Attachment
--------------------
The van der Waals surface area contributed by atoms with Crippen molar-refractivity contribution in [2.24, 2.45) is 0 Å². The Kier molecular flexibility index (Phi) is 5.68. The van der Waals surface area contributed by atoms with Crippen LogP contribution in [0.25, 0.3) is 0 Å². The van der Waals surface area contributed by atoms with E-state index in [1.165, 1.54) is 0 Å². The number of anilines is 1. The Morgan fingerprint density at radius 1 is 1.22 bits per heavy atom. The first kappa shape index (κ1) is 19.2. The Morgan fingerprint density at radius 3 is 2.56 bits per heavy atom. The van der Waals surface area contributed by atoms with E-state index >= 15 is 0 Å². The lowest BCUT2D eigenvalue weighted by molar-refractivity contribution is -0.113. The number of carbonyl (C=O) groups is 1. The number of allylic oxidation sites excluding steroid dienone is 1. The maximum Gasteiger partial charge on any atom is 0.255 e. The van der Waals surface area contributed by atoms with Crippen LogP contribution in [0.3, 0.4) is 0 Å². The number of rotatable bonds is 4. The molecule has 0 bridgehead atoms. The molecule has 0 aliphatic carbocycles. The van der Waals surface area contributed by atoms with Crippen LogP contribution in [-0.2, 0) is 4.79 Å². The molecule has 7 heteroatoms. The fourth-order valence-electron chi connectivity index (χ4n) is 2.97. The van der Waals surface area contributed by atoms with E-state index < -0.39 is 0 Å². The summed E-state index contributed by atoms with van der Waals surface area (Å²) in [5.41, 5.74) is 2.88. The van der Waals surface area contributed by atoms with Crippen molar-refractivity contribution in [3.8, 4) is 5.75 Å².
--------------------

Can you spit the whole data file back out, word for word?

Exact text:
The van der Waals surface area contributed by atoms with Crippen molar-refractivity contribution in [2.24, 2.45) is 0 Å². The Kier molecular flexibility index (Phi) is 5.68. The van der Waals surface area contributed by atoms with Crippen LogP contribution in [0.25, 0.3) is 0 Å². The van der Waals surface area contributed by atoms with E-state index in [1.165, 1.54) is 0 Å². The number of anilines is 1. The Morgan fingerprint density at radius 1 is 1.22 bits per heavy atom. The first kappa shape index (κ1) is 19.2. The Morgan fingerprint density at radius 3 is 2.56 bits per heavy atom. The van der Waals surface area contributed by atoms with E-state index >= 15 is 0 Å². The lowest BCUT2D eigenvalue weighted by molar-refractivity contribution is -0.113. The number of carbonyl (C=O) groups is 1. The number of allylic oxidation sites excluding steroid dienone is 1. The maximum Gasteiger partial charge on any atom is 0.255 e. The van der Waals surface area contributed by atoms with Crippen LogP contribution in [0.3, 0.4) is 0 Å². The number of rotatable bonds is 4. The molecule has 0 bridgehead atoms. The molecule has 0 aliphatic carbocycles. The van der Waals surface area contributed by atoms with Crippen LogP contribution in [-0.2, 0) is 4.79 Å². The molecule has 7 heteroatoms. The fourth-order valence-electron chi connectivity index (χ4n) is 2.97. The van der Waals surface area contributed by atoms with E-state index < -0.39 is 0 Å². The summed E-state index contributed by atoms with van der Waals surface area (Å²) in [5.41, 5.74) is 2.88. The van der Waals surface area contributed by atoms with Crippen molar-refractivity contribution in [3.8, 4) is 5.75 Å².